Message Edited by pigwidgeon on 03-04-2008 07:53 PM
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blkeyesuzi
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Re: Chapter 3: Vivien, a Small Dog, and the Missing Furniture



Everyman wrote:
dhaupt quoted: "The furniture has gone because I wanted it to, and I needed the money. It was my choice and that is that."

But was it really her choice? I come back to the question I asked earlier: were the house and contents left to her alone, and if so why, or were they left to both daughters which would mean Ginny had no right to sell the furniture off without Vivian's consent?




Come on...exactly how long does a person have to wait before it is decided that they don't care about the property? Isn't there a Statute of Limitations? I'd say that if someone has been away for half a century, they've given up their say in what happens to property they've abandoned. So far, it appears to me that Vivien has done absolutely nothing to keep up with her sister or make any attempt to help with upkeep on the property over 50 years.

If I lived in a home for 50 years and someone came strolling back after 50 years trying to call the shots, I'd be more than a little upset.
Suzi

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kiakar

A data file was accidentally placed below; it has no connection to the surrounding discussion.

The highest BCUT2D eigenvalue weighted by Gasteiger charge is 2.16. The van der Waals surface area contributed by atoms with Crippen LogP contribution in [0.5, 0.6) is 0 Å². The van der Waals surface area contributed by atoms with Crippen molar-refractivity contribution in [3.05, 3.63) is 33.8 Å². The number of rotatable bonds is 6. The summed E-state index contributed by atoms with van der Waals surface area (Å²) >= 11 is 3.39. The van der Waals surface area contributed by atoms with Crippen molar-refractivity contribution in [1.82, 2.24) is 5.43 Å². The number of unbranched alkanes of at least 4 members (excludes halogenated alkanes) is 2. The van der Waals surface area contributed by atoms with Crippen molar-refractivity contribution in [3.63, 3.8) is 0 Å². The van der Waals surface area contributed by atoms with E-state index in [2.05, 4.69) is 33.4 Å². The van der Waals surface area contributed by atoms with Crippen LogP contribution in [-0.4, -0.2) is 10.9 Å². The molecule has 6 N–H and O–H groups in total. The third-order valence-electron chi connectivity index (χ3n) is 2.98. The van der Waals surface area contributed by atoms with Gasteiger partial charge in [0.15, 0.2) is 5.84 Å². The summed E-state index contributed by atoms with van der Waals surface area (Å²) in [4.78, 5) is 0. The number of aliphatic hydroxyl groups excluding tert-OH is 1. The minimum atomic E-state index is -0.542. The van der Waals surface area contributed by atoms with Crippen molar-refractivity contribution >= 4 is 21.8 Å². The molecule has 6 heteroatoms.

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Re: Chapter 3: Vivien, a Small Dog, and the Missing Furniture



sbrinkley wrote:
i don't think ginny really sold the furniture for money at this time. from what am getting from the book it seems like she didn't want any part of the furniture that it was more of a disturbence then anything, it belong to her family and it seems like vivi had more of a connection to the mother and father and the furniture ment more to her.



But Jenny had to live and its been said there was very little money.
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kiakar
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Re: Chapter 3: Vivien, a Small Dog, and the Missing Furniture



dghobbs wrote:
I thought Vivi was very upset about the sale of the furniture - perhaps there were some pieces that she wanted. I also think that this is only the tip of the iceberg when it comes to the problems the sisters have had and will have in the reset of the novel. :smileyhappy:doug


yes, Doug. I think you are on the right track by the view we have had so far.
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SweetReaderMA
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Re: Chapter 3: Vivien, a Small Dog, and the Missing Furniture